During the past decade, it has become increasingly clear that concurrent sexual relations are very important for the sexual spread of HIV . Hence, biases in indicators that relate to multiple partnerships are especially serious as they may obscure a correct understanding of the major drivers of the HIV epidemic among MSM. If our hypothesis holds true, it may also be particularly relevant to the high-risk group of male sex workers. Along the same line of reasoning, we hypothesize that many of these men will know a large number of regular clients, who may be included in their reported social network, whereas they would rarely be recruited into an HIV study by these clients. Consequently, the proportion of men selling sex could be severely underestimated, as could the sex workers' relatively large contribution to the average level of risk behavior and HIV prevalence within the global MSM population.
Current adjustment of sample proportions by network size may introduce considerable bias in HIV-related RDS studies among MSM, resulting in an underestimation of the proportion of the population with high partner numbers. As HIV prevalence is correlated with having casual or concurrent sexual partners, HIV prevalence could likewise be underestimated.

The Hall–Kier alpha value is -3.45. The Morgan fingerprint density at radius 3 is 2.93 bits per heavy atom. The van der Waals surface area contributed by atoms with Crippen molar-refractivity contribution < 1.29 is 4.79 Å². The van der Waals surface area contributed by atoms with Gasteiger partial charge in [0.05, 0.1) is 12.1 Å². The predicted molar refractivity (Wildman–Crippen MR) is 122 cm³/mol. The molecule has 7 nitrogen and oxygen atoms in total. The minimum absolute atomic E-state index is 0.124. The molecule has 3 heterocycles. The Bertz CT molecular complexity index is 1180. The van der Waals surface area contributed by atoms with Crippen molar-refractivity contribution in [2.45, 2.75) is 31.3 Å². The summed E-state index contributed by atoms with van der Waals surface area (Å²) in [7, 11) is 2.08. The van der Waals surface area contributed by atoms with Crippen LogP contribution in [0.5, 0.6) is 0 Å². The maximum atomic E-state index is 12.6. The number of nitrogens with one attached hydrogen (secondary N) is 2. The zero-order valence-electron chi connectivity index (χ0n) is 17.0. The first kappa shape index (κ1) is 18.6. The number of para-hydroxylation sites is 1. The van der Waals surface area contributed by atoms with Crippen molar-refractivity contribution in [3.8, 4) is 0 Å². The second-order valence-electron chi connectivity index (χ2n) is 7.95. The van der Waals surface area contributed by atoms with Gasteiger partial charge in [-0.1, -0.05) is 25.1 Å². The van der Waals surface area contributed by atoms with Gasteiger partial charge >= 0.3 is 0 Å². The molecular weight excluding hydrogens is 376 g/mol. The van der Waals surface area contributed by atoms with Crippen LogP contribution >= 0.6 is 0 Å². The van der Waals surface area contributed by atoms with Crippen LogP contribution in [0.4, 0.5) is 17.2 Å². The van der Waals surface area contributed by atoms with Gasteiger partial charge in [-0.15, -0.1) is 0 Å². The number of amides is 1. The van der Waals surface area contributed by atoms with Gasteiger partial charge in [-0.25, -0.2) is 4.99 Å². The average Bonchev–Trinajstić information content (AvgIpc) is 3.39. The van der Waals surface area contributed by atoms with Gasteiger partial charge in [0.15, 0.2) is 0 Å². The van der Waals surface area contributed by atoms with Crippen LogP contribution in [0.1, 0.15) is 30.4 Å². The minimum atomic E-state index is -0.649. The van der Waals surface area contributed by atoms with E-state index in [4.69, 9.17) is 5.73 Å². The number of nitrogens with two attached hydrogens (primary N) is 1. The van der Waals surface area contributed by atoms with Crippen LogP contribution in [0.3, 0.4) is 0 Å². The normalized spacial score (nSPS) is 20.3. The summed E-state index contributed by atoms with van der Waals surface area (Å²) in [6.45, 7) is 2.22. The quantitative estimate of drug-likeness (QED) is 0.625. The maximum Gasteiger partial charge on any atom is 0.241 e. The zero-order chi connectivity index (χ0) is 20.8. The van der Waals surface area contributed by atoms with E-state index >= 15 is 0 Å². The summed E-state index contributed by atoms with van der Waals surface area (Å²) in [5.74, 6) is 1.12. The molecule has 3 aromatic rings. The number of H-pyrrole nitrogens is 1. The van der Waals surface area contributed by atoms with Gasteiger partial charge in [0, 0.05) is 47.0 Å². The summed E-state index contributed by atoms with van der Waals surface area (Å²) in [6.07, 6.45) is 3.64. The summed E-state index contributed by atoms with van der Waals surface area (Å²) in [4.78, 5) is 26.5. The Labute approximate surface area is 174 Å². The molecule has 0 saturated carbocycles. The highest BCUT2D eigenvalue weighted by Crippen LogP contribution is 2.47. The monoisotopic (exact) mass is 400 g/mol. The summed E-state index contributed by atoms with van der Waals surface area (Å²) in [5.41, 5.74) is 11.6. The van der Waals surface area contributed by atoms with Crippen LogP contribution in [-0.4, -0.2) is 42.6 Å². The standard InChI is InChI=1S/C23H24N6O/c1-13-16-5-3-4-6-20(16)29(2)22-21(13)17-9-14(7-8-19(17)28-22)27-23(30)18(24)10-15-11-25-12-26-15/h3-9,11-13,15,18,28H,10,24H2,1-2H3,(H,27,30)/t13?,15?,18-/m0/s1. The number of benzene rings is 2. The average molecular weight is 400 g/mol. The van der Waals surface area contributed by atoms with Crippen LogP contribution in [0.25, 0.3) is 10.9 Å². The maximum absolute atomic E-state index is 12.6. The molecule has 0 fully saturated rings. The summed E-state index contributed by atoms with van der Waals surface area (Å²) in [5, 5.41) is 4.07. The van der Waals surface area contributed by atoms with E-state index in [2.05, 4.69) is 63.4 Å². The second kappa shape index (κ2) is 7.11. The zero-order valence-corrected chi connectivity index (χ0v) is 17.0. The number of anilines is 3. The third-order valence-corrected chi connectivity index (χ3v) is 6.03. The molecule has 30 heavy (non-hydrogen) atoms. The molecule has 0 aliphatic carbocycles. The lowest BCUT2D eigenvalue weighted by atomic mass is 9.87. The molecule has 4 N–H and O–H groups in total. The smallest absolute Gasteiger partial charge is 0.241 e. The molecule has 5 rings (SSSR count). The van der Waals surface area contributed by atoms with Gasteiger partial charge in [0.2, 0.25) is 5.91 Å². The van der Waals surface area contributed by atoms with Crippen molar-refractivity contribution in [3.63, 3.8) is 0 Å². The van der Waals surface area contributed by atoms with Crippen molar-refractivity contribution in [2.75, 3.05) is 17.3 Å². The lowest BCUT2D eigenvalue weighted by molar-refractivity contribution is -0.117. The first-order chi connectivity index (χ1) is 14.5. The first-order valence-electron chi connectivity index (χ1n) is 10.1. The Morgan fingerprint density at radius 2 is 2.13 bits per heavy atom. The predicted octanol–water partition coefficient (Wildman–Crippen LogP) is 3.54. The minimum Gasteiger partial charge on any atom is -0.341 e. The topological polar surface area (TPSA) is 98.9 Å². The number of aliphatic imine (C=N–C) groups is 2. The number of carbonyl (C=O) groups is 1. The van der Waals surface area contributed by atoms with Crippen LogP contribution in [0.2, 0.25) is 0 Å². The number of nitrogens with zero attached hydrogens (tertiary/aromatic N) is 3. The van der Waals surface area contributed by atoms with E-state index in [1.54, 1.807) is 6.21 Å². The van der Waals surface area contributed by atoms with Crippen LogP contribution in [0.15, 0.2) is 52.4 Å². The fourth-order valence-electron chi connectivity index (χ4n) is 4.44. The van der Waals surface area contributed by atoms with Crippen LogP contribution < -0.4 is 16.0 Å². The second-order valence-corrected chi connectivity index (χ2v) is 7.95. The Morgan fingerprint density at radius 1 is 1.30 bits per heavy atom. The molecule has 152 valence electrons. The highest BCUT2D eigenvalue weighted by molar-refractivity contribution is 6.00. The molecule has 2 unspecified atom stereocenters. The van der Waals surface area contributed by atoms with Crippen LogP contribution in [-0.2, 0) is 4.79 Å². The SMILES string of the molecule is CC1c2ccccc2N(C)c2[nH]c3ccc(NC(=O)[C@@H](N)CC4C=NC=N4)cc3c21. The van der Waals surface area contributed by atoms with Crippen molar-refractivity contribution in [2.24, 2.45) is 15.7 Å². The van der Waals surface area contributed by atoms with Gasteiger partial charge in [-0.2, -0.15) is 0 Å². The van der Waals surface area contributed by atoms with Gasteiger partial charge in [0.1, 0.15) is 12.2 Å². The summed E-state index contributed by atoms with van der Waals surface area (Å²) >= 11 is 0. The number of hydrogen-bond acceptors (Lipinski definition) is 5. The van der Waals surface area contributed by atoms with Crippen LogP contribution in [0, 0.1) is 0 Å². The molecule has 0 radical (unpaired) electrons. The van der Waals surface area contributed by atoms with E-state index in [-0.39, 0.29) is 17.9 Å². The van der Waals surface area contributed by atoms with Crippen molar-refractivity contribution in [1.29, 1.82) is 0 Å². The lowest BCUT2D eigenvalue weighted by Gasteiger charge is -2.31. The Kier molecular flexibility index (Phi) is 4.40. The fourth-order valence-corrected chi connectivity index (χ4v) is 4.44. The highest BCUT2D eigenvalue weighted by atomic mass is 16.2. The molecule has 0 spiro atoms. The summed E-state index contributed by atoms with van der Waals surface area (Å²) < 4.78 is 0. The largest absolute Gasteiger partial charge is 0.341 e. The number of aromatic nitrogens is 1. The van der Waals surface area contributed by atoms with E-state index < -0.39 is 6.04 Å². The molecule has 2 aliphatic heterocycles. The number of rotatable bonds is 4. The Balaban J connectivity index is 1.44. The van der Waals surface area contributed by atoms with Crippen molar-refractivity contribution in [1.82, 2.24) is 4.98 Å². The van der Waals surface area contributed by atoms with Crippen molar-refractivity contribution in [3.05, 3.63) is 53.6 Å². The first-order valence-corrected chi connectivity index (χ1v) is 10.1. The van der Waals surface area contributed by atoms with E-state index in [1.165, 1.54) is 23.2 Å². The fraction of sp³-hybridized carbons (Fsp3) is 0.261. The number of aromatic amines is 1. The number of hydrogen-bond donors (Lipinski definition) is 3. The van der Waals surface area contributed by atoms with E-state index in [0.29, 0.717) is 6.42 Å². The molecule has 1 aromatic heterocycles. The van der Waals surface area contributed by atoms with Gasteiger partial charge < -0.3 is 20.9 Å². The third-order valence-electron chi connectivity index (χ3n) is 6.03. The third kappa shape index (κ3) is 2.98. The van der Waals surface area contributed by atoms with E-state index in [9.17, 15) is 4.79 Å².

We recommend future RDS studies among MSM to ask participants for the composition of their MSM network (number and types of contacts). Together with participants' reports of whom they were actually recruited by, this would enable an evaluation of the presented hypothesis and consequently a rephrasing of the social network question in a way that reflect true inclusion probabilities.
In conclusion, RDS constitutes an important leap forward in the provision of evidence-based information to curb the spread of HIV among millions of stigmatized and at-risk men. We therefore urge funders and the research community to increase their efforts in support of methodological research in MSM sampling methodologies with a particular emphasis on the stated hypothesis.
L.B. conceived of the idea and made the literature search. A.T. contributed with additional ideas and L.B. and A.T. wrote the manuscript together. The authors wish to thank Xin Lu, Karolinska Institutet, for valuable discussions. We are grateful to Sida who has supported the project financially.